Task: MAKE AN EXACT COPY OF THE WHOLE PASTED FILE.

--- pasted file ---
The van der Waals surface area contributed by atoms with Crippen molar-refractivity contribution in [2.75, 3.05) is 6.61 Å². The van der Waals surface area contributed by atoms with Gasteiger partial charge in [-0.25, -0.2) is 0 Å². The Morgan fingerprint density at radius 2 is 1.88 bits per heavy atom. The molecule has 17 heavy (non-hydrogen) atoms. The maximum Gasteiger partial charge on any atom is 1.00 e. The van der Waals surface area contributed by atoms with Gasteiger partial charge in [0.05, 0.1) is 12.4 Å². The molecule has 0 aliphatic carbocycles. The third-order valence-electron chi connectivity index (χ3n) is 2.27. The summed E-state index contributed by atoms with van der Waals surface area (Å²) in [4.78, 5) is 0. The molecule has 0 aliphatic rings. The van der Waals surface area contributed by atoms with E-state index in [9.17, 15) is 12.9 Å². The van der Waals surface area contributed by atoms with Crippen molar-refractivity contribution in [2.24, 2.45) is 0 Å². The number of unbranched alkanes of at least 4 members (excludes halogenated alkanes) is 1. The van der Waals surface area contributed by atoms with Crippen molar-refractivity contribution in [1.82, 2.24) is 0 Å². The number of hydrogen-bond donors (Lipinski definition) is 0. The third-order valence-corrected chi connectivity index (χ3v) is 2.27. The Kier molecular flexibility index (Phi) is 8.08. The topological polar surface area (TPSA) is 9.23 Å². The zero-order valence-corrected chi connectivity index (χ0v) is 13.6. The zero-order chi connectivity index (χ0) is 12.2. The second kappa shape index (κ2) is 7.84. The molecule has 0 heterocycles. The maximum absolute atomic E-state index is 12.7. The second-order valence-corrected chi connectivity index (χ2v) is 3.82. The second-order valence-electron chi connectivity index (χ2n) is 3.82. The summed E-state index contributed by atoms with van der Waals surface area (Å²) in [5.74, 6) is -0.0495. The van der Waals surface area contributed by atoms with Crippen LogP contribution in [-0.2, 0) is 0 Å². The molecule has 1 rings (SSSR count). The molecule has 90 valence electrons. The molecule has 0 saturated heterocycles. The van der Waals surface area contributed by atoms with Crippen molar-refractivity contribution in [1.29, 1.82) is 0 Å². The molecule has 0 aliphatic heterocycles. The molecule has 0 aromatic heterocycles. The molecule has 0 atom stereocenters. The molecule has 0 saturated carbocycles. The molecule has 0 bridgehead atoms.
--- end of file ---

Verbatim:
The van der Waals surface area contributed by atoms with Crippen molar-refractivity contribution in [2.75, 3.05) is 6.61 Å². The van der Waals surface area contributed by atoms with Gasteiger partial charge in [-0.25, -0.2) is 0 Å². The Morgan fingerprint density at radius 2 is 1.88 bits per heavy atom. The molecule has 17 heavy (non-hydrogen) atoms. The maximum Gasteiger partial charge on any atom is 1.00 e. The van der Waals surface area contributed by atoms with Gasteiger partial charge in [0.05, 0.1) is 12.4 Å². The molecule has 0 aliphatic carbocycles. The third-order valence-electron chi connectivity index (χ3n) is 2.27. The summed E-state index contributed by atoms with van der Waals surface area (Å²) in [4.78, 5) is 0. The molecule has 0 aliphatic rings. The van der Waals surface area contributed by atoms with E-state index in [9.17, 15) is 12.9 Å². The van der Waals surface area contributed by atoms with Crippen molar-refractivity contribution in [2.24, 2.45) is 0 Å². The number of unbranched alkanes of at least 4 members (excludes halogenated alkanes) is 1. The van der Waals surface area contributed by atoms with Crippen molar-refractivity contribution in [1.82, 2.24) is 0 Å². The number of hydrogen-bond donors (Lipinski definition) is 0. The third-order valence-corrected chi connectivity index (χ3v) is 2.27. The Kier molecular flexibility index (Phi) is 8.08. The topological polar surface area (TPSA) is 9.23 Å². The zero-order valence-corrected chi connectivity index (χ0v) is 13.6. The zero-order chi connectivity index (χ0) is 12.2. The second kappa shape index (κ2) is 7.84. The molecule has 0 heterocycles. The maximum absolute atomic E-state index is 12.7. The second-order valence-corrected chi connectivity index (χ2v) is 3.82. The second-order valence-electron chi connectivity index (χ2n) is 3.82. The summed E-state index contributed by atoms with van der Waals surface area (Å²) in [5.74, 6) is -0.0495. The van der Waals surface area contributed by atoms with Crippen LogP contribution in [-0.2, 0) is 0 Å². The molecule has 1 rings (SSSR count). The molecule has 90 valence electrons. The molecule has 0 saturated heterocycles. The van der Waals surface area contributed by atoms with Crippen molar-refractivity contribution in [1.29, 1.82) is 0 Å². The molecule has 0 aliphatic heterocycles. The molecule has 0 aromatic heterocycles. The molecule has 0 atom stereocenters. The molecule has 0 saturated carbocycles. The molecule has 0 bridgehead atoms.